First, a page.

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Acting Like an Animal

This piece is the first work from Spooool.ie’s new “Writer in Residence” David Turpin. It’s a brand new feature that we’ve launched which will see us introduce a new writer every three months. The contributor is free to write about whatever they like during these months, once it’s loosely centred around cinema in some form.

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Au hasard Balthazar

“Acting Like an Animal”

There’s a wonderful clip on The Golden Globe Awards’ YouTube channel, in which Tilda Swinton pronounces, in her usual queenly fashion, “the only film that I’ve ever seen that’s made me want to be an actress is a film by Robert Bresson called Au Hasard Balthazar that’s about a donkey”.  Pressed for more by a bemused off-camera interviewer she elaborates that the uncredited donkey’s is “the greatest performance you’ve ever seen […] there’s no acting”.  I’m not entirely convinced that Swinton isn’t being a little disingenuous here – anybody who’s seen her thesping up a storm as the title character in Erick Zonca’s terrific 2008 melodrama Julia will know that she’s not averse to some capital-A acting – but it’s difficult to fault her assessment of the “performance”, if indeed we can call it that.

I recently made a song using a sample of a braying donkey, accompanying a female vocalist.  Lacing together the voices in the studio made me think a lot about Au Hasard Balthazar, in which the lives of Balthazar the donkey and Marie, the farm girl who initially owns him, unfold in parallel.  It made me think, also, about what it means when we see an animal on film, or hear an animal on record.  However much we edit or manipulate the image of the animal, or the sound of the animal, there remains at its centre something to which we have no access.

Made in 1966, Au Hasard Balthazar arguably marks the peak of Bresson’s career-long fixation on a kind of non-performance given by so-called “non-actors” (indeed, Bresson’s displeasure at the ongoing career of the film’s human co-star, Anne Wiazemsky, post-Balthazar indicates the curious way in which he sanctified the inexperience of his actors, equating it with a kind of “virginity”).  In a sense, if we subscribe to the old truism that “acting is reacting”, then an animal is the ideal screen performer – responding to stimuli, navigating by instinct.  We’re so used to watching performers strain to appear unconcerned with the camera that we mistake it for “great acting”, but in Bresson’s film the donkey’s presence has a grace and affectlessness that are out of the reach of even the most unselfconscious human player.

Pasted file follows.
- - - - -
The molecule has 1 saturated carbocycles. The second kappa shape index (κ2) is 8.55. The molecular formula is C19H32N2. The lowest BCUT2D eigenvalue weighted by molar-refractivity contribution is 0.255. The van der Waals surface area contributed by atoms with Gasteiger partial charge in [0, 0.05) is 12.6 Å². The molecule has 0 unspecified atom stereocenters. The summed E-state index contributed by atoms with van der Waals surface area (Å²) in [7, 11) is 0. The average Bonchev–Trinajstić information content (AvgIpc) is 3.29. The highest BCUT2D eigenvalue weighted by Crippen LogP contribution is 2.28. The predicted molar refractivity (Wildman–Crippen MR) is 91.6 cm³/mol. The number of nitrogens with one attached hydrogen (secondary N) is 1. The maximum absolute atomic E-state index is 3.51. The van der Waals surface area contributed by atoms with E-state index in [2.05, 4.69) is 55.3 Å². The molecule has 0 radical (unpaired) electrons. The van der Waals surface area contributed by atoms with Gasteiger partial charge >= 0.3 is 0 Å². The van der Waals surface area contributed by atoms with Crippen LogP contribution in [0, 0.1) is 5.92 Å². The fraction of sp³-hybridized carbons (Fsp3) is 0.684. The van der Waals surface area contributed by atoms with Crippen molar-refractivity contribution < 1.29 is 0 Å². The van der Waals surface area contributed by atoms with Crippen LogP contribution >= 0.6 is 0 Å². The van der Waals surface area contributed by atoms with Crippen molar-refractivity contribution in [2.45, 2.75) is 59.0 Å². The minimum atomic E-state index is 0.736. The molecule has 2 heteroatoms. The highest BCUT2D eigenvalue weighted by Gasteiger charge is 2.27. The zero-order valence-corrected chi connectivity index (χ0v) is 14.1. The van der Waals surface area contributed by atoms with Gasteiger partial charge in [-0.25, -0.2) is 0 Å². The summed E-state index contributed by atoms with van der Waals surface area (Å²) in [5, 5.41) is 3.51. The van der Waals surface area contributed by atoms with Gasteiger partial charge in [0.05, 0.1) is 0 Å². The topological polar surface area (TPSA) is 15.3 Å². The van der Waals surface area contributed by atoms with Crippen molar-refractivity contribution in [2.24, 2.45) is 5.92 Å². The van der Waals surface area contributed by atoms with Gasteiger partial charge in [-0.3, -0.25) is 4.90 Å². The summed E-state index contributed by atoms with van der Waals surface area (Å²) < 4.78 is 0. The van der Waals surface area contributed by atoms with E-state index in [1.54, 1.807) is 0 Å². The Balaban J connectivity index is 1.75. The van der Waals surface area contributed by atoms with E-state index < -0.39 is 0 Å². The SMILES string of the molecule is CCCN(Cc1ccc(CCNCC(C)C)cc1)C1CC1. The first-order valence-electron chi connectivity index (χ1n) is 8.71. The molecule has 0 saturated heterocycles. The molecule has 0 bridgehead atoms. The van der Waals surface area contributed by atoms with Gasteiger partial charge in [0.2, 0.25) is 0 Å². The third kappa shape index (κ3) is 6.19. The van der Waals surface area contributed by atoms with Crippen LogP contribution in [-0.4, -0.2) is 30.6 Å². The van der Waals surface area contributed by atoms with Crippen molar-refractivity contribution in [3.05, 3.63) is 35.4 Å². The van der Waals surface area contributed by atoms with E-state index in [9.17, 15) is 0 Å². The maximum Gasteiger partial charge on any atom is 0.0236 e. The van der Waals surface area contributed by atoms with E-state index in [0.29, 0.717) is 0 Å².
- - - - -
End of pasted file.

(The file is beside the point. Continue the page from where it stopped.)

Because the central role of Au Hasard Balthazar is “played” by an animal, there’s a kind of absolute reality to the film (an animal can’t, after all, pretend) that masks, or maybe more accurately naturalises, its schematic elements.  The film is, after all, a conscious religious allegory, with Bresson designing each of the episodes in Balthazar’s unhappy life to represent one of the seven deadly sins, and presenting his ultimate death as a passage into sainthood.  The simplicity of the animal’s presence, however, gives the film the force of a myth, beyond any specific religious affiliation.  In a way, Bresson’s realist allegory bests even Pasolini’s masterpiece, The Gospel According to Saint Matthew, made just two years earlier, as an irreligious expression of religious grace.  Certainly, the force of Balthazar’s death scene, as he lies wearily in a field of sheep – finally regaining the peace he enjoyed nursing at his mother’s teat in the opening shot – makes other screen martyrdoms appear puny and ridiculous by comparison.

Godard famously described Au Hasard Balthazar, in Cahiers du Cinema, as “the world in an hour and a half”, and his remark has often been (mis?)interpreted as a pithy summation of Balthazar’s suffering as analogue for human existence.  Perhaps it is that, but it’s more as well.  It’s a reminder that there is more to the world, even in this hour and a half, than human experience.  The death of this donkey moves us because we both recognise and do not recognise it.  This donkey lives and breathes as more than a metaphor for our own concerns, and when we see him on film we come face-to-face with an experience that is fundamentally different from our own, however much it might appear to mirror it.